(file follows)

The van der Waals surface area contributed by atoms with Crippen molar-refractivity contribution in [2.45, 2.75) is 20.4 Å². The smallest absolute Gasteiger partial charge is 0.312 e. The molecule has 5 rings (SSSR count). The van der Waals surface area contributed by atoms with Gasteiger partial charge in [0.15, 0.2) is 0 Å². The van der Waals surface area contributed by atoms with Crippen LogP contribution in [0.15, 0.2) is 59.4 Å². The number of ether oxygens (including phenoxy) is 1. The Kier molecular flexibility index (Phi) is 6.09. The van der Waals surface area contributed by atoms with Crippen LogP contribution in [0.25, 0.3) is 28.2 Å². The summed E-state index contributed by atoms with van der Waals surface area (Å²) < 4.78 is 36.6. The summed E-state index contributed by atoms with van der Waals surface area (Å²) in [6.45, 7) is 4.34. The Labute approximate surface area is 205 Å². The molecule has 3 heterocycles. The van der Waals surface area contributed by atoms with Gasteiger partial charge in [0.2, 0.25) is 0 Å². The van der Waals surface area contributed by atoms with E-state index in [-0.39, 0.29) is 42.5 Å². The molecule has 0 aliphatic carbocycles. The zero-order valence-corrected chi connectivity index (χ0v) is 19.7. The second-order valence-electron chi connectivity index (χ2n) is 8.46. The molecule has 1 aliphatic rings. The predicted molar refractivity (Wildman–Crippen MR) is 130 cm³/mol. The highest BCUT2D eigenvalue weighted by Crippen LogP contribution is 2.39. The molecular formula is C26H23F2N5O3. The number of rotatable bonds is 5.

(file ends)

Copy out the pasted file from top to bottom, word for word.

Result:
The van der Waals surface area contributed by atoms with Crippen molar-refractivity contribution in [2.45, 2.75) is 20.4 Å². The smallest absolute Gasteiger partial charge is 0.312 e. The molecule has 5 rings (SSSR count). The van der Waals surface area contributed by atoms with Gasteiger partial charge in [0.15, 0.2) is 0 Å². The van der Waals surface area contributed by atoms with Crippen LogP contribution in [0.15, 0.2) is 59.4 Å². The number of ether oxygens (including phenoxy) is 1. The Kier molecular flexibility index (Phi) is 6.09. The van der Waals surface area contributed by atoms with Crippen LogP contribution in [0.25, 0.3) is 28.2 Å². The summed E-state index contributed by atoms with van der Waals surface area (Å²) < 4.78 is 36.6. The summed E-state index contributed by atoms with van der Waals surface area (Å²) in [6.45, 7) is 4.34. The Labute approximate surface area is 205 Å². The molecule has 3 heterocycles. The van der Waals surface area contributed by atoms with Gasteiger partial charge in [0.2, 0.25) is 0 Å². The van der Waals surface area contributed by atoms with E-state index in [-0.39, 0.29) is 42.5 Å². The molecule has 0 aliphatic carbocycles. The zero-order valence-corrected chi connectivity index (χ0v) is 19.7. The second-order valence-electron chi connectivity index (χ2n) is 8.46. The molecule has 1 aliphatic rings. The predicted molar refractivity (Wildman–Crippen MR) is 130 cm³/mol. The highest BCUT2D eigenvalue weighted by Crippen LogP contribution is 2.39. The molecular formula is C26H23F2N5O3. The number of rotatable bonds is 5.